Alves felt right at Home at Historic Cheyenne Frontier Days

By: Darci Miller
July 26, 2018

Silvano Alves felt right at home at the Cheyenne Frontier Days, winning the aggregate behind a 2-for-2 performance. Photo: Andre Silva.

PUEBLO, Colo. – If you look through the history books of the PBR, you’ll see Silvano Alves’ name throughout.

He’s one of just two cowboys in PBR history to win three world titles.

He’s the only rider in PBR history to win back-to-back World Championships.

He’s one of two riders in PBR history to be named Rookie of the Year and World Champion in consecutive years.

He surpassed $1, $2, $3, $4 and $5 million in career earnings quicker than any other rider in PBR history and is the all-time second-most winningest cowboy by money earned.

He owns the longest consecutive ride streak on the premier series in PBR history at 24 rides between 2014 and 2015.

Even with all of those – and more – accomplishments under his belt, Alves achieved another dream of his Monday night in Cheyenne, Wyoming: simply competing at Cheyenne Frontier Days.

The historic rodeo known as “the Daddy of ‘em All” hosted a PBR Touring Pro Division event for the first time since 2010.

Alves was more than happy to compete at such a storied venue.

“It’s nice, it’s a great event,” Alves said. “It’s really famous. You hear about it all the time. I’m very happy to ride here tonight.”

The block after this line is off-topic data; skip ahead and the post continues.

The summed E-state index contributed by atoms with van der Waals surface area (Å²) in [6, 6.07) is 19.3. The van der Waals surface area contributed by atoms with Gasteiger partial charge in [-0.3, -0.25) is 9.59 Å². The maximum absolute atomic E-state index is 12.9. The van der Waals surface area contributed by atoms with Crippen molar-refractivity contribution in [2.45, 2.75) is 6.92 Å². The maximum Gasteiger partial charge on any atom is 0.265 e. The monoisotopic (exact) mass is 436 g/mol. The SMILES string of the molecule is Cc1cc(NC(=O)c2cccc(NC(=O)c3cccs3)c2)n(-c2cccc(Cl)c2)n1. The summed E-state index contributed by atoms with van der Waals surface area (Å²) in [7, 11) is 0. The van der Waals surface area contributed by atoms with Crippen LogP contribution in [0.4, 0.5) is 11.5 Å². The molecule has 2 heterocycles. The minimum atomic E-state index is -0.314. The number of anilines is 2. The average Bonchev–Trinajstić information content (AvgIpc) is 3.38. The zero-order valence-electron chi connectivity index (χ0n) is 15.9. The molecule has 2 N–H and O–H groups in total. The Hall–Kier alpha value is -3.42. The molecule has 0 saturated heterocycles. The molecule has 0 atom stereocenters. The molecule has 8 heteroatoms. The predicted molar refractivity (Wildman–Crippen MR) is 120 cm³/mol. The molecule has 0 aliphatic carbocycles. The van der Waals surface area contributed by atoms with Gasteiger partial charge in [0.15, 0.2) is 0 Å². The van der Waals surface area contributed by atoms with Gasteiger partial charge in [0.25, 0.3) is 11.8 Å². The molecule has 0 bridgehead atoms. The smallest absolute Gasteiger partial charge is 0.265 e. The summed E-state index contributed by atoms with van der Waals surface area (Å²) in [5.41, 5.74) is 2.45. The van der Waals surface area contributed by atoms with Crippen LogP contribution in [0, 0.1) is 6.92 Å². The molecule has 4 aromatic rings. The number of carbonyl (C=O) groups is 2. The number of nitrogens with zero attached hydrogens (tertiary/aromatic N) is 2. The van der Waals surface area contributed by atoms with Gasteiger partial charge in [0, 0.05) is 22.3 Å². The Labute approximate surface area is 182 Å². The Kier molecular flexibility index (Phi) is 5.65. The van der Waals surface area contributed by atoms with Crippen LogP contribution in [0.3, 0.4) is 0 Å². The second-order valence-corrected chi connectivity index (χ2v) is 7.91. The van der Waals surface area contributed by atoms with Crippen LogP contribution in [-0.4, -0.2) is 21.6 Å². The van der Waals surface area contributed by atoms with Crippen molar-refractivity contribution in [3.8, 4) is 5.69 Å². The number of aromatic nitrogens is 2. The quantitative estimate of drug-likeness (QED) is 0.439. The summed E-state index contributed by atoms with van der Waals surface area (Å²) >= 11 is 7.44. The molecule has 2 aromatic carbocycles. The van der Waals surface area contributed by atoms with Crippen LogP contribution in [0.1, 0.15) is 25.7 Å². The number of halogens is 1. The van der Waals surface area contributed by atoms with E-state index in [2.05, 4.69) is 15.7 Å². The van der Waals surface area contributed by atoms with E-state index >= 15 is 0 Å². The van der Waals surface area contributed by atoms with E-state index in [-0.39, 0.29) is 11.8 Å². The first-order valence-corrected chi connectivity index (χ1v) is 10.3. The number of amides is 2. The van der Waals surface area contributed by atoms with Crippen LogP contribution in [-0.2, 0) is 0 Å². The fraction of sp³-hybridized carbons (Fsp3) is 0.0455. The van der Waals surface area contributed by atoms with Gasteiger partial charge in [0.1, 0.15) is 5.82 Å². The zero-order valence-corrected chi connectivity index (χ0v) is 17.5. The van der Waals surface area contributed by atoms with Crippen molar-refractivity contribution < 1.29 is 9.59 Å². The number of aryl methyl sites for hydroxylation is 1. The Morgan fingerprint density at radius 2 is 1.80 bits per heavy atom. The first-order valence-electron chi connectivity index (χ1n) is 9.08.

Alves went 2-for-2 in Cheyenne, covering How Bout It for 85.5 points before riding Arkansas Flash for 86 points in the championship round. Following the CBR Championship on Tuesday night, Alves was crowned the event winner based on his aggregate score, securing 120 points toward the PBR world standings and upping his world rank to No. 21.

The win was his second of the season, the first coming at the California Rodeo PBR less than a week prior.

“I was very happy I did a good job tonight,” Alves said. “I had a good bull and a good ride. I like these bulls. I was very glad to ride my bull tonight.”

Riding was made trickier by the wet conditions, as an afternoon thunderstorm turned the arena to ankle-deep mud. But Alves, known for his consistency, wasn’t rattled. In fact, he felt at home.

“It happens. It’s like Brazil,” he said with a laugh. “Sometimes hot, sometimes raining.”

Alves has come a long way from his beginnings in Pilar do Sul, Brazil. He began riding bulls at age 15, learning from his father, grandfather and uncles while hiding it from his mother, who didn’t want him riding bulls.

Now, 15 years later and nearly 6,000 miles away, Alves is one of the world’s best bull riders.

It was perhaps only fitting for him to win an event at such a historically significant venue.

Alves wasn’t even 2 years old yet when bull riding legend Lane Frost died in the arena at the 1989 Cheyenne Frontier Days.

Competing for the first time in the shadow of Frost’s legacy was something that he struggled to put into words.

“I never imagined it for me, to ride here,” he said. “It’s my dream just to ride here, and thank you God for accomplishing my dream here.”

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